Those who have been reading my blog since the beginning, may remember that I had a horrible experience with a colonoscopy six years ago. You can look through the archives if you want to know all the gory details, but to quickly summarize, the doctor removed what he thought was a polyp, but it turned out to be “something vascular.” I wound up back in the hospital for tortuous tests to make sure he had not perforated my colon. That was followed by two weeks on three antibiotics all of which cause nausea and diarrhea. It was a month before my digestive tract was healed.
Afterwards the doctor told me I would need another colonoscopy in 5 years. I laughed derisively at him. At that moment I thought I would do anything rather than subject myself to another colonoscopy. I still felt that way when the 5 years were up. My primary care doctor was sympathetic, and did a non invasive test to make sure there was nothing critical going on inside me.
There are colon issues in my family. My grandmother died from colon cancer when she was 79. My mother had a large precancerous polyp removed when she was 85. In addition, I knew two people with colon cancer this year. One died. The other is having success with radiation and chemo therapy. I had to face reality and be responsible.
I had a colonoscopy yesterday morning. I recovered quickly, and today I am feeling 90% normal. Getting the colonoscopy was the right thing to do. The doctor found and removed two polyps. Both were small and looked harmless. I won’t know for two weeks whether they are the truly benign type or the type that can become cancerous. But whatever the results of the pathology, I was wrong to think that I could avoid this medical test.
I know people who avoid going to the dentist, having a mammogram, getting a prostate screen, checking their cholesterol, etc. because they are afraid of the results. This does not make any sense at all. Get the test. If there is a problem, get treatment early.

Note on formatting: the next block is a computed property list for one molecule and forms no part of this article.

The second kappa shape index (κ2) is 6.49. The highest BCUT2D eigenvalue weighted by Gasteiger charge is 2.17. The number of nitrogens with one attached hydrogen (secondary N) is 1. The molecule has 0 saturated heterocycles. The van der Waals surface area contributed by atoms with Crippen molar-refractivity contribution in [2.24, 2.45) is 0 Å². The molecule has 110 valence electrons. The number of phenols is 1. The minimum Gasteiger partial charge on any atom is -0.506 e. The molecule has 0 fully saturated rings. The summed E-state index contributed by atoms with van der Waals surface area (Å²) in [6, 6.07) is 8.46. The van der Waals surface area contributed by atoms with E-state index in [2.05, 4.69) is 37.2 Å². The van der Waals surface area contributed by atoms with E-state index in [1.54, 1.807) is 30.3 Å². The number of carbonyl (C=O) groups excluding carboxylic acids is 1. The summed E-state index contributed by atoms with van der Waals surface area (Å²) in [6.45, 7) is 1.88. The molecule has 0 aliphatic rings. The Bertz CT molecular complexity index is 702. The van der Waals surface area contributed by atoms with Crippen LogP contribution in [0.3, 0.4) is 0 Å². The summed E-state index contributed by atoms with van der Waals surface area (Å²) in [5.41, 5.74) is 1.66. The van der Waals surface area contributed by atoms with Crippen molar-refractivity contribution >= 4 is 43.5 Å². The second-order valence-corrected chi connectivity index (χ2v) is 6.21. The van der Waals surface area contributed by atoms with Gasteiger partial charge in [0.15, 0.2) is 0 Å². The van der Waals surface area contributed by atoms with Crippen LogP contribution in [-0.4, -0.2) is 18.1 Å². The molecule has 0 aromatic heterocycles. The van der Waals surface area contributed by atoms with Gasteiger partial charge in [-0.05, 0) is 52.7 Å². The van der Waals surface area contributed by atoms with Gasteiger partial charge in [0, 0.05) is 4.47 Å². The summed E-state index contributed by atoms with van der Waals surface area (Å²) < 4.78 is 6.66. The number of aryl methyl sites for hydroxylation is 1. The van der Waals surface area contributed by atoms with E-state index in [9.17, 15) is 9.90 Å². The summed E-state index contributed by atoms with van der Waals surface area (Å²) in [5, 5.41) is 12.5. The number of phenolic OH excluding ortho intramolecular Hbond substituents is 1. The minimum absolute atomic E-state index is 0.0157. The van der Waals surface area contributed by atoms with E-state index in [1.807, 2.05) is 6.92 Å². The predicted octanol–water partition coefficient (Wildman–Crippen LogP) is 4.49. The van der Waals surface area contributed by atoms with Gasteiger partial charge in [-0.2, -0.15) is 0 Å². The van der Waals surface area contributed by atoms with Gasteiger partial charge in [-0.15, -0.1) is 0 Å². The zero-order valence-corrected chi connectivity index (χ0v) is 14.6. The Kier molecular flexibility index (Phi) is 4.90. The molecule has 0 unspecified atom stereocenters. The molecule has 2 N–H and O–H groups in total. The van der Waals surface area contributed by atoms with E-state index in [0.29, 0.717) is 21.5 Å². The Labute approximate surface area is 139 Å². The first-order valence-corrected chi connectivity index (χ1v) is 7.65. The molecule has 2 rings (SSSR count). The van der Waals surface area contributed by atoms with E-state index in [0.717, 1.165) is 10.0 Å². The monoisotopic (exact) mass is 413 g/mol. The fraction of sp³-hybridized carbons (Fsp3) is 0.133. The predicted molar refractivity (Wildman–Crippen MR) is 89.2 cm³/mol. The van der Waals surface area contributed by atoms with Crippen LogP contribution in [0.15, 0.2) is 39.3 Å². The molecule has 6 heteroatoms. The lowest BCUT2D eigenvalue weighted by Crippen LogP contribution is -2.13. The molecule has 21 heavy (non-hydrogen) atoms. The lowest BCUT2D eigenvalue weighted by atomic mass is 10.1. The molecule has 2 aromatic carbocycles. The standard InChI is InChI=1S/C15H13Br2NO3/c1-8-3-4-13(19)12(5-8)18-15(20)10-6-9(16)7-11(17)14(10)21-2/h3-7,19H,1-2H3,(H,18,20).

I wanted to avoid this test because the previous test had been such a horrible experience. Statistically, I knew that the problems I had the first time were very rare, and were highly unlikely to happen again. Still I was afraid. I had to say to myself – “get over it!”
There was also the temptation to say, “I follow a health building diet. I eat all the right food. I exercise. I’m immune to bad things like polyps or cancer.” While I credit the BTD, healthy eating, and exercise with my having more energy and fewer health complaints than most people my age, I am not invincible. Genetics certainly plays a role. Plus in this fallen world, body parts inevitably wear out. How foolish to be responsible about eating right but irresponsible about screening tests!
I want to share some things that made this colonoscopy better than the previous one, but today’s blog is long enough. I’ll post Part II this weekend. There will also probably be a Part III about what the doctor recommends for polyp prevention.
I do not know if it’s my age or my body type, but I do NOT like low waisted pants, and I do NOT like capris. That has made shopping for summer shorts very difficult in the past few years.
I am a combination body type. The top half of me is like a Hunter - sinewy, boney, and lean. The bottom half of me is more like a Gatherer - I carry weight in my legs and thighs. Capris make me my legs look terrible. Low cut pants focus attention away from my best physical asset, which is my tiny waist.
Fashion designers do not care about my preferences. Capris and low riding pants have been the style for several years. I know I am not alone. Friends my age complain all the time about low waisted pants and shorts. Rather than buying clothes that make me look bad, I have continued to wear my old clothes. Some of my favorite shorts have been around for five to six years. They are beginning to show their age.
I cannot tell you how many stores I have visited looking for shorts. This year I have been on a campaign. Everywhere I have gone, JC Penney, Academy, Bealls, Old Navy, Izod, Van Heusen, Macys, I have told the department manager, “My friends and I do not like these low riding pants! If you will stock clothes with real waists, we will shop!” Sometimes they say, “We just get what the buyers send us.” Sometimes their eyes glaze over.
Kohls sent me a $10 gift card in the mail. This afternoon I drove to the nearest Kohls and surprise, surprise. I found shorts with waists where they are supposed to be. OK, they are a little lower than my ideal, but they are flattering. If you have a body style like mine, look for Croft & Barrow Classic Fit.
To the other stores - I told you that if I ever found clothes that fit, I was ready to shop. I bought six pairs…and tops to match.